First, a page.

Parla: Intelligent knowledge management for administrative documents

By Benjamin Seibel
Die neue Anwendung Parla des CityLAB Berlin macht schriftliche Anfragen durchsuchbar - mobil und auf dem desktop

With our latest application Parla, we make public administration documents searchable with the help of artificial intelligence – and thus create a new and intuitive access to more than 11,000 documents (updated status April 2024) that reveal a lot about the inner workings of our city.   

The public administration processes large amounts of information every day, but does not have a digital knowledge management system in many areas. Data and documents are not stored centrally and uniformly, but are scattered across thousands of different systems, databases, Excel files, logs and memos. Accordingly, employees of the Berlin authorities spend a lot of time compiling and processing information from various sources on a case-by-case basis.  

With our new prototype Parla, we are testing the possibilities of using artificial intelligence to support this information retrieval process. Powerful language models, such as those we know from ChatGPT, are ultimately capable of searching through large, unstructured volumes of text in a matter of seconds, linking and summarising them in a meaningful way. The tedious manual search for a specific piece of information mentioned in one of the numerous meeting minutes can thus be eliminated in the future. 

AI-generated answer suggestions for every search query 

Parla has access to more than 11,000 publicly available documents (updated status April 2024) that have been published on the parliamentary documentation system PARDOK in the current legislative period. In the current version, the text corpus includes all answers to written questions from parliamentarians as well as the important main committee minutes (so-called “red numbers”). If you ask Parla a question, the system formulates a suggested answer based on this text and references the documents used for this, so that traceability is guaranteed. 

Parla can therefore not only provide digital support for the daily work of parliament and administration. It is also often time-consuming for many other stakeholders, such as associations, chambers, the media and civil society organisations, to obtain an overview of current issues and decisions.  

In our tests, Parla has proven to be helpful for a variety of use cases. Nevertheless, our system does not always work flawlessly. It is now well known that large language models sometimes misinterpret information and cannot reproduce it accurately. Our prototyping team has worked hard to minimise these so-called “hallucination” problems – but they cannot be completely ruled out with the current state of technology. It therefore makes sense to check the answers generated by Parla with the help of the referenced documents.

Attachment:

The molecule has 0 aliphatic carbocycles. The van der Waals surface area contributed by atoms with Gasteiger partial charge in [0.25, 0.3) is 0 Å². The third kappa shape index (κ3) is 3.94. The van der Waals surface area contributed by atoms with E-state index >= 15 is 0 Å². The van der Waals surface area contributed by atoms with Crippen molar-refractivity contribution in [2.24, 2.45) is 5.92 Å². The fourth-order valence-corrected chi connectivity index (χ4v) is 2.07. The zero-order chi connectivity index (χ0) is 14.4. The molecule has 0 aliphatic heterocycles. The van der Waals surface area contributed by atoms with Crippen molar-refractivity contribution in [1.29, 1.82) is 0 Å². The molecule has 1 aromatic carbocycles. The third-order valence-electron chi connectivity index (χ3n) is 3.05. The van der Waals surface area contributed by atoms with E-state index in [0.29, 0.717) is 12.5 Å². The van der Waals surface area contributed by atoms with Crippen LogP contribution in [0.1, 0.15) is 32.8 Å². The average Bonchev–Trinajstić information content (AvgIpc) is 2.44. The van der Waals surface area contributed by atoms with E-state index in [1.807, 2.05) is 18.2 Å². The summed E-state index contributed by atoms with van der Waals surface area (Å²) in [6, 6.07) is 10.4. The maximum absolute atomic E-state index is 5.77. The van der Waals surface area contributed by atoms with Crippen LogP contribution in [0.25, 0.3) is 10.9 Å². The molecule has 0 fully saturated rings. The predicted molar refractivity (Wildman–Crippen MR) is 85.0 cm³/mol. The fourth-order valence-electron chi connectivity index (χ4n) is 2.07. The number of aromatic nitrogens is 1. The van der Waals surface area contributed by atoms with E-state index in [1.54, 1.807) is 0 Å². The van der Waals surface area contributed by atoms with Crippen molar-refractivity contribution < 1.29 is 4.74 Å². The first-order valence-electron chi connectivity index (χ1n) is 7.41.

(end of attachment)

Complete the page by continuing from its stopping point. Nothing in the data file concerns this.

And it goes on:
Parla: Experiment rather then a finished solution  

In any case, we currently see Parla more as an experiment than a finished solution. After all, one of the added values of an agile prototyping approach is to visualise obstacles and hurdles on the way to a finished solution in order to derive further steps.   

In this way, Parla makes it clear, for example, how important it is for administrations to create and maintain well-structured, machine-readable data and metadata. Ultimately, the quality of an AI-generated response can only be as good as the data basis available to the AI. To put it cautiously, these data bases can be expanded in most administrations. Together with our sister project, the Open Data Information Centre (ODIS), we at CityLAB have been working for many years to improve the quality and accessibility of administrative data. Nevertheless, there is still a lot to do.   

For administrative work in particular, it would also be helpful to supplement Parla with other documents, including internal administrative documents. However, this is currently not possible for reasons of data protection and information security. In its current form, Parla has no problem with data security because it is based exclusively on documents that are already publicly accessible and in the public domain. However, in order to be able to process internal documents securely and retain data sovereignty, the state of Berlin would presumably have to operate a language model on its own infrastructure – a step that should be seriously considered for the future. 

Transparency in the use of AI in the public sector 

In our view, the use of artificial intelligence in the public sector offers enormous potential, but of course also risks. We believe it is important that this discussion is conducted publicly and on a solid factual basis. Many administrations are currently experimenting with the use of language models, but these experiments are usually conducted behind closed doors. It is then difficult to understand whether the systems used generate real added value or whether it is just a marketing stunt.   

With Parla, we want to show that there is another way and are therefore making the system publicly accessible. Even if, as mentioned, it is still far from perfect. As with all our projects, the source code can also be viewed and reused on GitHub. This is not only for reasons of transparency, but also because we have found that our products improve through public feedback.       

With this in mind, we look forward to receiving feedback and are excited to see what happens next with Parla.